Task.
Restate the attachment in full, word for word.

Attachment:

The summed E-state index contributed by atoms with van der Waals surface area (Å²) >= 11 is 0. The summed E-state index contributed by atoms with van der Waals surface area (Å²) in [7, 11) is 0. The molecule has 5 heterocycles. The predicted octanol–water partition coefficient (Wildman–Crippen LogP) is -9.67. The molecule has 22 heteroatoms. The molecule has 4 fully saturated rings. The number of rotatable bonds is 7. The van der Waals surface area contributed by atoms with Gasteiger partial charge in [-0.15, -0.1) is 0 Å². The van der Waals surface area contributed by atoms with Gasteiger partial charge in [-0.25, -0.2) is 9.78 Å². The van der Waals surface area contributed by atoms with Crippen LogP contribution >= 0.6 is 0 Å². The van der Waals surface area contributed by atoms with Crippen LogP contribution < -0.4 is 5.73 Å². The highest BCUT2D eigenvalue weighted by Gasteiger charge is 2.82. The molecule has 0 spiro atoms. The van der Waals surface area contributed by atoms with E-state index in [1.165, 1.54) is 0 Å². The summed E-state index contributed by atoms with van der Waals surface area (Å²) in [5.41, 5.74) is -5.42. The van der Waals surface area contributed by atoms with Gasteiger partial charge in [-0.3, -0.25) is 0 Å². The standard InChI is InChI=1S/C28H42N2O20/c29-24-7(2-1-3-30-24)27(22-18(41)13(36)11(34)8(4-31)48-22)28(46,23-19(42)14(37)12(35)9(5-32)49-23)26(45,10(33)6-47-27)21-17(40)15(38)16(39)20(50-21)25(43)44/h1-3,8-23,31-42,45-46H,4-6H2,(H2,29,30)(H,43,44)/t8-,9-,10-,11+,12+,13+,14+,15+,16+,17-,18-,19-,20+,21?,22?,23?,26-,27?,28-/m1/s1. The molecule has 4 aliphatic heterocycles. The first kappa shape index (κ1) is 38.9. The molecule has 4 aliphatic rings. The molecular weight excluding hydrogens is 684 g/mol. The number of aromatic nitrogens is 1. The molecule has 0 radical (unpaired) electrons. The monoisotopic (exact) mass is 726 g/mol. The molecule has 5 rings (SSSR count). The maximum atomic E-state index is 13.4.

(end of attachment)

The summed E-state index contributed by atoms with van der Waals surface area (Å²) >= 11 is 0. The summed E-state index contributed by atoms with van der Waals surface area (Å²) in [7, 11) is 0. The molecule has 5 heterocycles. The predicted octanol–water partition coefficient (Wildman–Crippen LogP) is -9.67. The molecule has 22 heteroatoms. The molecule has 4 fully saturated rings. The number of rotatable bonds is 7. The van der Waals surface area contributed by atoms with Gasteiger partial charge in [-0.15, -0.1) is 0 Å². The van der Waals surface area contributed by atoms with Gasteiger partial charge in [-0.25, -0.2) is 9.78 Å². The van der Waals surface area contributed by atoms with Crippen LogP contribution >= 0.6 is 0 Å². The van der Waals surface area contributed by atoms with Crippen LogP contribution < -0.4 is 5.73 Å². The highest BCUT2D eigenvalue weighted by Gasteiger charge is 2.82. The molecule has 0 spiro atoms. The van der Waals surface area contributed by atoms with E-state index in [1.165, 1.54) is 0 Å². The summed E-state index contributed by atoms with van der Waals surface area (Å²) in [5.41, 5.74) is -5.42. The van der Waals surface area contributed by atoms with Gasteiger partial charge in [-0.3, -0.25) is 0 Å². The standard InChI is InChI=1S/C28H42N2O20/c29-24-7(2-1-3-30-24)27(22-18(41)13(36)11(34)8(4-31)48-22)28(46,23-19(42)14(37)12(35)9(5-32)49-23)26(45,10(33)6-47-27)21-17(40)15(38)16(39)20(50-21)25(43)44/h1-3,8-23,31-42,45-46H,4-6H2,(H2,29,30)(H,43,44)/t8-,9-,10-,11+,12+,13+,14+,15+,16+,17-,18-,19-,20+,21?,22?,23?,26-,27?,28-/m1/s1. The molecule has 4 aliphatic heterocycles. The first kappa shape index (κ1) is 38.9. The molecule has 4 aliphatic rings. The molecular weight excluding hydrogens is 684 g/mol. The number of aromatic nitrogens is 1. The molecule has 0 radical (unpaired) electrons. The monoisotopic (exact) mass is 726 g/mol. The molecule has 5 rings (SSSR count). The maximum atomic E-state index is 13.4.